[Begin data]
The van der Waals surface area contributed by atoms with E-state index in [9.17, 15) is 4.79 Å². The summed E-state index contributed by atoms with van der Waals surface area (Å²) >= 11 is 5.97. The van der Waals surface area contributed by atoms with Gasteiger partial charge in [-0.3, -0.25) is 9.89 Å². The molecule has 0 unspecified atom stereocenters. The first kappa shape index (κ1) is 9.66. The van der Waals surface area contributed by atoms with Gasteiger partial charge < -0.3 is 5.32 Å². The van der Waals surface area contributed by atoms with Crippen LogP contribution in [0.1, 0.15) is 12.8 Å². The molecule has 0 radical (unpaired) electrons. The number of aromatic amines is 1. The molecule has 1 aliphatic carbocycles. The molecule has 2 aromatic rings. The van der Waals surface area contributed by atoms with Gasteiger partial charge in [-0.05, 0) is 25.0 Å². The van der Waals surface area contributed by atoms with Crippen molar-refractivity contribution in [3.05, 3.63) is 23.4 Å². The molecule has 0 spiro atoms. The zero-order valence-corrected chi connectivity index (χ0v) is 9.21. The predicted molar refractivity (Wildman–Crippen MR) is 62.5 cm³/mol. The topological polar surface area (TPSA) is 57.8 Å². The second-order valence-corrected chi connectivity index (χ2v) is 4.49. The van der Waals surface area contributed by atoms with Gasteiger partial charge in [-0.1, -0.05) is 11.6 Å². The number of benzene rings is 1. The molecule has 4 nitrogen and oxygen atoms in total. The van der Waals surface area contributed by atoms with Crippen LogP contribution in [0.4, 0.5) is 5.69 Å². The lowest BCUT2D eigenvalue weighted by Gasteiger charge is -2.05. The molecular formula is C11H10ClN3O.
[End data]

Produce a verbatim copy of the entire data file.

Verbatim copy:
The van der Waals surface area contributed by atoms with E-state index in [9.17, 15) is 4.79 Å². The summed E-state index contributed by atoms with van der Waals surface area (Å²) >= 11 is 5.97. The van der Waals surface area contributed by atoms with Gasteiger partial charge in [-0.3, -0.25) is 9.89 Å². The molecule has 0 unspecified atom stereocenters. The first kappa shape index (κ1) is 9.66. The van der Waals surface area contributed by atoms with Gasteiger partial charge < -0.3 is 5.32 Å². The van der Waals surface area contributed by atoms with Crippen LogP contribution in [0.1, 0.15) is 12.8 Å². The molecule has 0 radical (unpaired) electrons. The number of aromatic amines is 1. The molecule has 1 aliphatic carbocycles. The molecule has 2 aromatic rings. The van der Waals surface area contributed by atoms with Gasteiger partial charge in [-0.05, 0) is 25.0 Å². The van der Waals surface area contributed by atoms with Crippen molar-refractivity contribution in [3.05, 3.63) is 23.4 Å². The molecule has 0 spiro atoms. The zero-order valence-corrected chi connectivity index (χ0v) is 9.21. The predicted molar refractivity (Wildman–Crippen MR) is 62.5 cm³/mol. The topological polar surface area (TPSA) is 57.8 Å². The second-order valence-corrected chi connectivity index (χ2v) is 4.49. The van der Waals surface area contributed by atoms with Gasteiger partial charge in [-0.1, -0.05) is 11.6 Å². The number of benzene rings is 1. The molecule has 4 nitrogen and oxygen atoms in total. The van der Waals surface area contributed by atoms with Crippen LogP contribution in [0.4, 0.5) is 5.69 Å². The lowest BCUT2D eigenvalue weighted by Gasteiger charge is -2.05. The molecular formula is C11H10ClN3O.